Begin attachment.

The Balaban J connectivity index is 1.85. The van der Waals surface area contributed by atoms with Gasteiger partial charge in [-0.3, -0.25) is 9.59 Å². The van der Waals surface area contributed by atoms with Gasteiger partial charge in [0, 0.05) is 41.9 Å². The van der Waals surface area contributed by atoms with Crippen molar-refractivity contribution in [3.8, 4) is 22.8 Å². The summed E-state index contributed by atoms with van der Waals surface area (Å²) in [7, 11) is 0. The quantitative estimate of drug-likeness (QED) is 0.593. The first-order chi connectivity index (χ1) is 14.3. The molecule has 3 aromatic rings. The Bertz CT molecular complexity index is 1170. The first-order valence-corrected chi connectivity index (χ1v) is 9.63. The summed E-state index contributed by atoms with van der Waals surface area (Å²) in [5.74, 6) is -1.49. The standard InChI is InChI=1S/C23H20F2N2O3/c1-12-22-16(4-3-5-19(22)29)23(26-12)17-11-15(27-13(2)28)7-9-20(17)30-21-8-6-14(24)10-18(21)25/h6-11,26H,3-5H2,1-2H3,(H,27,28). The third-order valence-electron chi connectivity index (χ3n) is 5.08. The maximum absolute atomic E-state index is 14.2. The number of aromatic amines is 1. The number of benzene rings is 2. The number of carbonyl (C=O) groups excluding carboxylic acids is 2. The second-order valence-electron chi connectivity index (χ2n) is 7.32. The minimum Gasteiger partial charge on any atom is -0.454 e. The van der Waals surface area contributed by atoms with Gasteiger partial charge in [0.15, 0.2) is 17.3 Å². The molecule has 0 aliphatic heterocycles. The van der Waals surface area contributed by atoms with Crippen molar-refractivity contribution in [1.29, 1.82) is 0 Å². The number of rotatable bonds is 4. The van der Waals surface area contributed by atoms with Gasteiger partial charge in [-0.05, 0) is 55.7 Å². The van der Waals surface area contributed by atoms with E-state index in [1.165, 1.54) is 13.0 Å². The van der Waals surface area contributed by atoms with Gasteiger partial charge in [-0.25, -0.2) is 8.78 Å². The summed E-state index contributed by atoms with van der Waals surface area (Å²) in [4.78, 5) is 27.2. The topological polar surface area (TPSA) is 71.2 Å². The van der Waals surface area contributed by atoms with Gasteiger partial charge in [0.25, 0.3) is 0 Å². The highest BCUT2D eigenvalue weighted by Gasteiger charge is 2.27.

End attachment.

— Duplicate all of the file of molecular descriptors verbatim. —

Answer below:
The Balaban J connectivity index is 1.85. The van der Waals surface area contributed by atoms with Gasteiger partial charge in [-0.3, -0.25) is 9.59 Å². The van der Waals surface area contributed by atoms with Gasteiger partial charge in [0, 0.05) is 41.9 Å². The van der Waals surface area contributed by atoms with Crippen molar-refractivity contribution in [3.8, 4) is 22.8 Å². The summed E-state index contributed by atoms with van der Waals surface area (Å²) in [7, 11) is 0. The quantitative estimate of drug-likeness (QED) is 0.593. The first-order chi connectivity index (χ1) is 14.3. The molecule has 3 aromatic rings. The Bertz CT molecular complexity index is 1170. The first-order valence-corrected chi connectivity index (χ1v) is 9.63. The summed E-state index contributed by atoms with van der Waals surface area (Å²) in [5.74, 6) is -1.49. The standard InChI is InChI=1S/C23H20F2N2O3/c1-12-22-16(4-3-5-19(22)29)23(26-12)17-11-15(27-13(2)28)7-9-20(17)30-21-8-6-14(24)10-18(21)25/h6-11,26H,3-5H2,1-2H3,(H,27,28). The third-order valence-electron chi connectivity index (χ3n) is 5.08. The maximum absolute atomic E-state index is 14.2. The number of aromatic amines is 1. The number of benzene rings is 2. The number of carbonyl (C=O) groups excluding carboxylic acids is 2. The second-order valence-electron chi connectivity index (χ2n) is 7.32. The minimum Gasteiger partial charge on any atom is -0.454 e. The van der Waals surface area contributed by atoms with Gasteiger partial charge in [0.15, 0.2) is 17.3 Å². The molecule has 0 aliphatic heterocycles. The van der Waals surface area contributed by atoms with Crippen molar-refractivity contribution in [1.29, 1.82) is 0 Å². The number of rotatable bonds is 4. The van der Waals surface area contributed by atoms with Gasteiger partial charge in [-0.05, 0) is 55.7 Å². The van der Waals surface area contributed by atoms with E-state index in [1.165, 1.54) is 13.0 Å². The van der Waals surface area contributed by atoms with Gasteiger partial charge in [-0.25, -0.2) is 8.78 Å². The summed E-state index contributed by atoms with van der Waals surface area (Å²) in [4.78, 5) is 27.2. The topological polar surface area (TPSA) is 71.2 Å². The van der Waals surface area contributed by atoms with Gasteiger partial charge in [0.25, 0.3) is 0 Å². The highest BCUT2D eigenvalue weighted by Gasteiger charge is 2.27.